In an increasingly turbulent and fast-paced world, business travel now brings with it increased risk and potential for disruption.
This risk should not be underestimated but can be mitigated with the right approach, a strong travel risk policy and the latest travel technology. So we’ve put together a list of questions your boss will have so you can be ready with an unshakable risk management strategy.
- Do we have a travel risk policy?
A travel risk policy details what organisation-specific dangers a company is susceptible to, based on the location and nature of their operations. For example, a mining company may have frequent trips to a country with a high level of conflict. Their travel risk policy should then detail how these risks should be managed, clearly detailing the process, and who is responsible for what action.
If you already have a travel risk policy, is it up to date? Where is it kept? And do people know about it? Your travel risk policy should be as readily available as your travel policy. With employees themselves now more anxious and vigilant in travelling, they need the peace of mind from you as their employer that they are being looked after when they travel for work.
- Are we both proactive and reactive?
A travel risk policy really needs two elements working in unison towards the safety of a traveller. The proactive element should calculate risk in advance, both for the individual destinations and the individual traveller. The reactive element should detail the crisis plan should an emergency occur.
As travel requirements change in your organisation and the risk level of destinations evolve, your travel risk policy needs to be kept up to date both from a proactive and reactive perspective.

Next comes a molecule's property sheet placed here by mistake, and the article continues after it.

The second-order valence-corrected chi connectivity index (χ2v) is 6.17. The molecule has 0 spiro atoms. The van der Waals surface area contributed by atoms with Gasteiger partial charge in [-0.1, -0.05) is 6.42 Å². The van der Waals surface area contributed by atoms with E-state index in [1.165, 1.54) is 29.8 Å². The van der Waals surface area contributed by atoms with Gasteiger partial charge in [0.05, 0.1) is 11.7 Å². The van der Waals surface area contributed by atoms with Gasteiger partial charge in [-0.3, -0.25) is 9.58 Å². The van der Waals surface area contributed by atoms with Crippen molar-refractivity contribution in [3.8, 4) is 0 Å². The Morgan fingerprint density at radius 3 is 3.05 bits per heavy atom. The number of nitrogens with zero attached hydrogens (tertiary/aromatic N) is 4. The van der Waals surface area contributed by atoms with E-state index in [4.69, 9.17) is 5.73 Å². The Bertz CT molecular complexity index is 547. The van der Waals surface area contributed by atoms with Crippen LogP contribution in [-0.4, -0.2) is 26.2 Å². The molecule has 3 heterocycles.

- Are we able to locate travellers should an emergency arise?
If you have a TMC, they should offer traveller tracking which will enable you to locate any of your travellers in a high-risk area, on demand. All you need to know is how your travellers are communicated with in such a situation and who is responsible for that communication.
Your TMC should also offer live travel alerts, delivered directly to your travellers so they can actively avoid high-risk areas, while out of the office.
- Who is the point of contact?
The primary point of contact could be any number of people in your organisation. While your TMC may have one point of contact for your organisation as a customer, you may also want to have someone internally who is on hand for your travellers should an emergency arise.
Firming up who this is and communicating this to your travellers adds an increased level of security to your travel risk strategy – the last thing you want in an emergency is ambiguity.
Ultimately all your boss wants to know is whether your employees safe. And do they feel safe in their travel with your organisation? Safe and happy travellers make for more productive employees so make sure they are clear on what and who is involved in their safety when they travel.